At the same time, I think it’s important to say that they would not be here without the generosity of the Jordanian people and the Jordanian government. But Jordan was left largely without enough international solidarity, receiving such a large number of Syrian refugees, after refugees from Iraq, after the Palestinian refugees. Jordan was always very generous in receiving and hosting millions of refugees but there has not been enough humanitarian aid for the refugees themselves and, especially, not enough aid for the communities that are hosting them, to increase their resilience, their capacity to face this challenge, and not enough support for Jordan itself a country with a vulnerable economy, a pillar of stability in this region that would need much more international solidarity to be able to cope with this enormous challenge.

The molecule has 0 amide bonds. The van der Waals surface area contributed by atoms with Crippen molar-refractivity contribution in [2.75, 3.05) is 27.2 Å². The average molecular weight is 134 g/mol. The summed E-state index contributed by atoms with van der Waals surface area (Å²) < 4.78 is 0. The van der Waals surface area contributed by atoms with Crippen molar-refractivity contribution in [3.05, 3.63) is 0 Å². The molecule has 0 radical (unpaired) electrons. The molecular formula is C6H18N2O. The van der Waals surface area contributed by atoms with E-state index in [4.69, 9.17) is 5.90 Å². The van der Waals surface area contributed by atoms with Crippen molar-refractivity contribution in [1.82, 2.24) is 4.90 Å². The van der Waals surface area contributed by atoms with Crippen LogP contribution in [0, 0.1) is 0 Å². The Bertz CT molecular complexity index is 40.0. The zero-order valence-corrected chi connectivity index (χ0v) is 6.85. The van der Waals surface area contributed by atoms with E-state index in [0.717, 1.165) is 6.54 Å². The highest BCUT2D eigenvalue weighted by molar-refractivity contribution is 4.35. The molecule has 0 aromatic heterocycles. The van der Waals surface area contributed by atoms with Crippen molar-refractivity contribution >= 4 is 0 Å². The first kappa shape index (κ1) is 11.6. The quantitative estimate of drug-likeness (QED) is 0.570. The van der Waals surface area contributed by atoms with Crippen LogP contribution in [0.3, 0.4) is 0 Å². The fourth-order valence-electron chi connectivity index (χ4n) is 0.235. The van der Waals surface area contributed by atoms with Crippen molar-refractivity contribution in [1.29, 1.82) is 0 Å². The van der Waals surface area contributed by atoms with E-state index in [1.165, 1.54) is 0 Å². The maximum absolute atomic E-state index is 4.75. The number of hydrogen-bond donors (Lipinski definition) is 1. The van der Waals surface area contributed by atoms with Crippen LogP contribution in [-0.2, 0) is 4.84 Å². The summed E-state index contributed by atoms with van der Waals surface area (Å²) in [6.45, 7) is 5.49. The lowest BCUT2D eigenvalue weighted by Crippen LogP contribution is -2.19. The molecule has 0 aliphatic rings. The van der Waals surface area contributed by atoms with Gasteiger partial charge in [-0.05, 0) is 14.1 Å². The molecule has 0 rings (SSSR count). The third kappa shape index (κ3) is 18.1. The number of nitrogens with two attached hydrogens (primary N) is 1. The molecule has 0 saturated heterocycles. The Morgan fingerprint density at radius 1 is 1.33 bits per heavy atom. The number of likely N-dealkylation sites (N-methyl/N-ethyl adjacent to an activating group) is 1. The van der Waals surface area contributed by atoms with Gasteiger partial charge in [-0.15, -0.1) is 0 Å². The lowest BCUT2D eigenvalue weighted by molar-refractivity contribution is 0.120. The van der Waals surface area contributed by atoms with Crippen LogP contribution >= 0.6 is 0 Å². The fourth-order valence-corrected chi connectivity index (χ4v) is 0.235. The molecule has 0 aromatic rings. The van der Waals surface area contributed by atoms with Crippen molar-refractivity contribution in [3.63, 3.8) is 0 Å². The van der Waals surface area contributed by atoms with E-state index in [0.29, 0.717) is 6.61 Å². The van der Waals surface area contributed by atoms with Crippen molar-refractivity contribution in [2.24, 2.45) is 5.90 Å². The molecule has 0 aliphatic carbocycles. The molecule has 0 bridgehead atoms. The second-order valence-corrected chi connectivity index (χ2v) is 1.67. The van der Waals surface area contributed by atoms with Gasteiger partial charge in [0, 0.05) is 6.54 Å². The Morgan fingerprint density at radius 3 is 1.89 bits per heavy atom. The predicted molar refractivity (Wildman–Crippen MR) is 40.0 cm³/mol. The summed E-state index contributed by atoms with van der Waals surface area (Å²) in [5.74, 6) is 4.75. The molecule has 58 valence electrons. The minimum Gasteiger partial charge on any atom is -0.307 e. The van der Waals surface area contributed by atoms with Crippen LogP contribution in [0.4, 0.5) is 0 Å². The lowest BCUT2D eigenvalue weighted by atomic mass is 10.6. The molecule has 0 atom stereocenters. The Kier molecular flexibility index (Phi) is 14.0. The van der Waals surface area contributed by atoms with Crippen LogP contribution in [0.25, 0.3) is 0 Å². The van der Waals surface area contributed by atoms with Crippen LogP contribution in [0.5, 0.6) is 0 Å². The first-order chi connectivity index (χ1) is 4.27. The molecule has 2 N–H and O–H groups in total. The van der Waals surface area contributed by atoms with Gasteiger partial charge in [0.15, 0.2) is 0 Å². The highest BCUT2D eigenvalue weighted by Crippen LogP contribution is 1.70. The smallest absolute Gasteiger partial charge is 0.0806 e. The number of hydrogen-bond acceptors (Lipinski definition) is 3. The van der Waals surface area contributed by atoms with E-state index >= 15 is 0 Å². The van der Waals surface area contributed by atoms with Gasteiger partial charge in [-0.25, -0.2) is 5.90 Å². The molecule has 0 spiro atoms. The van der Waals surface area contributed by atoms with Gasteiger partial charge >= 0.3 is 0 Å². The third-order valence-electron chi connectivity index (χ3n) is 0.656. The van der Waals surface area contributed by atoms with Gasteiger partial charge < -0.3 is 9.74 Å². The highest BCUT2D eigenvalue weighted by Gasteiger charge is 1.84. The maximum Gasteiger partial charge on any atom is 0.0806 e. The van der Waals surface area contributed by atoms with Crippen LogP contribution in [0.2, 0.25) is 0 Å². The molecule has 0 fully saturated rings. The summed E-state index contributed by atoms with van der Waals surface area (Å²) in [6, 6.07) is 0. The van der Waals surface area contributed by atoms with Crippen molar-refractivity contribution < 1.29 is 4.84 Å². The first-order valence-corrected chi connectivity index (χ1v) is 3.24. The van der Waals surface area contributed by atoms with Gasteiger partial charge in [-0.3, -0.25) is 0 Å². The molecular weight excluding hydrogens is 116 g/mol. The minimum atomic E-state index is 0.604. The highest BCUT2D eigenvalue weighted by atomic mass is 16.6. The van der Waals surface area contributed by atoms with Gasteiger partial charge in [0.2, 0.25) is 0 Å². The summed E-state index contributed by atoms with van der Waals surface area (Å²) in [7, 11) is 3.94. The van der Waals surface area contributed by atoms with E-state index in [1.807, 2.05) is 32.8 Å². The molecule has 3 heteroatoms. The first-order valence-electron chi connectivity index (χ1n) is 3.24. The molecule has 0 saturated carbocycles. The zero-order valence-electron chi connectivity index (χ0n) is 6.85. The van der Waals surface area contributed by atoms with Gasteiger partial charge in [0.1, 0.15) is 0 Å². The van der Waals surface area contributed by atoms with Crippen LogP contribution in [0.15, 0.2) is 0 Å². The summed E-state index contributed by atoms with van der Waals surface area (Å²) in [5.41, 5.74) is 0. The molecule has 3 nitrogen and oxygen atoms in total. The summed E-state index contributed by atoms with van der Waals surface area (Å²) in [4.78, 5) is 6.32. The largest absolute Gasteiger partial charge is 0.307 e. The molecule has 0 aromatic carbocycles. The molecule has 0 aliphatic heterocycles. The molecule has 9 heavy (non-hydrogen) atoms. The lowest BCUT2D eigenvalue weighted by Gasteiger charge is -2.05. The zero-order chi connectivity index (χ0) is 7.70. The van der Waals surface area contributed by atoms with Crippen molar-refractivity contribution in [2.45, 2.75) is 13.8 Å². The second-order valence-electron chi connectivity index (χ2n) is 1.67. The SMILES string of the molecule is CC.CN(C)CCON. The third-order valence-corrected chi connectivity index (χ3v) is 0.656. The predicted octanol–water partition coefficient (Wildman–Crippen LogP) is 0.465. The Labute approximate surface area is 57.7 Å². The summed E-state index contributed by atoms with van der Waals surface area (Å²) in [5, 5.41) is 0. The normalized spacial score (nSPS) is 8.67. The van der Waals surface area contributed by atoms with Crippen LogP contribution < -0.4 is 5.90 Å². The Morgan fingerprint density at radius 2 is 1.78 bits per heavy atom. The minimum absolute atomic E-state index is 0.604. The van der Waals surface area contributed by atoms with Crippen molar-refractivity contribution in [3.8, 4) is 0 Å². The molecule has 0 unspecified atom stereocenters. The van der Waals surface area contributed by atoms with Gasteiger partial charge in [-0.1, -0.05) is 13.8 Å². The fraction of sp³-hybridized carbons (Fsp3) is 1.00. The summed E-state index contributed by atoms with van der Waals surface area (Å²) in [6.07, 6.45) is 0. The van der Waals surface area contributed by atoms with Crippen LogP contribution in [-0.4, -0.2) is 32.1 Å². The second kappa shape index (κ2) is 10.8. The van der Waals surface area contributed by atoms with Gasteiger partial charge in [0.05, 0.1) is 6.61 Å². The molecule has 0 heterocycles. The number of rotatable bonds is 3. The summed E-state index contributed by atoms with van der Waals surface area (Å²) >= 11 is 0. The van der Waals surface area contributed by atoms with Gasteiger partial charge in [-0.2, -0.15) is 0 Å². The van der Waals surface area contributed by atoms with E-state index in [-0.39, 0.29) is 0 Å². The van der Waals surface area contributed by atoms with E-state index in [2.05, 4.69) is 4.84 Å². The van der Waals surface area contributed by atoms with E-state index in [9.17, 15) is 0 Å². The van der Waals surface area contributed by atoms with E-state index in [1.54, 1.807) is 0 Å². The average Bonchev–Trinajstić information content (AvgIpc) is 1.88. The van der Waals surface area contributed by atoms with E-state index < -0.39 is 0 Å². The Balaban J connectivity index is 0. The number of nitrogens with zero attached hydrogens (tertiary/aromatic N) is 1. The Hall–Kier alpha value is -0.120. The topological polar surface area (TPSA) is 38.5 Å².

We are seeing in this world more and more doors closed for refugees. It’s difficult for Syrians now to flee the country and it’s difficult for those who are in this camp to see any horizon, or to have any countries to receive them. The opportunities are less and less meaningful. People are being more and more left alone. This is the moment to say that if the world fails to support refugees, the world is only helping those like Daesh and al Qaida that use these arguments in order to be able to recruit more people to put at risk our global security. Solidarity with Syrian refugees is also a way to be able to express our capacity to guarantee global security. It’s not only an act of generosity. It’s also an act of enlightened self-interest.